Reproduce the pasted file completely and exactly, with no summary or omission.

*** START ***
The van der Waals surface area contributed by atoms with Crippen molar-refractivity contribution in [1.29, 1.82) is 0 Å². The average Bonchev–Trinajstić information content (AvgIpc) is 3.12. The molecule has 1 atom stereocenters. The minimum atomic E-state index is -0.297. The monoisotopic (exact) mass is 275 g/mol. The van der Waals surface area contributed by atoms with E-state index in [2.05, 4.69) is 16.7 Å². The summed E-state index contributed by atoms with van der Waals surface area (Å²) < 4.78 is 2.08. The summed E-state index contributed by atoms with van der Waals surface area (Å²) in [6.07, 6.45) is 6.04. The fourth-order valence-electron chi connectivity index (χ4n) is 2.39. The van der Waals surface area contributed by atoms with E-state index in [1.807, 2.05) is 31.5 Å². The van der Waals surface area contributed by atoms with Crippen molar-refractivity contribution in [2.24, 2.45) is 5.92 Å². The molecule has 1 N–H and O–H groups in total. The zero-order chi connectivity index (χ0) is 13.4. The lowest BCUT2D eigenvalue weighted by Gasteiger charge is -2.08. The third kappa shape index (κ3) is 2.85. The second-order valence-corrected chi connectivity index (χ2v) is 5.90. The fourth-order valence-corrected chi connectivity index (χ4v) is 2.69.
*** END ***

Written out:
The van der Waals surface area contributed by atoms with Crippen molar-refractivity contribution in [1.29, 1.82) is 0 Å². The average Bonchev–Trinajstić information content (AvgIpc) is 3.12. The molecule has 1 atom stereocenters. The minimum atomic E-state index is -0.297. The monoisotopic (exact) mass is 275 g/mol. The van der Waals surface area contributed by atoms with E-state index in [2.05, 4.69) is 16.7 Å². The summed E-state index contributed by atoms with van der Waals surface area (Å²) < 4.78 is 2.08. The summed E-state index contributed by atoms with van der Waals surface area (Å²) in [6.07, 6.45) is 6.04. The fourth-order valence-electron chi connectivity index (χ4n) is 2.39. The van der Waals surface area contributed by atoms with E-state index in [1.807, 2.05) is 31.5 Å². The van der Waals surface area contributed by atoms with Crippen molar-refractivity contribution in [2.24, 2.45) is 5.92 Å². The molecule has 1 N–H and O–H groups in total. The zero-order chi connectivity index (χ0) is 13.4. The lowest BCUT2D eigenvalue weighted by Gasteiger charge is -2.08. The third kappa shape index (κ3) is 2.85. The second-order valence-corrected chi connectivity index (χ2v) is 5.90. The fourth-order valence-corrected chi connectivity index (χ4v) is 2.69.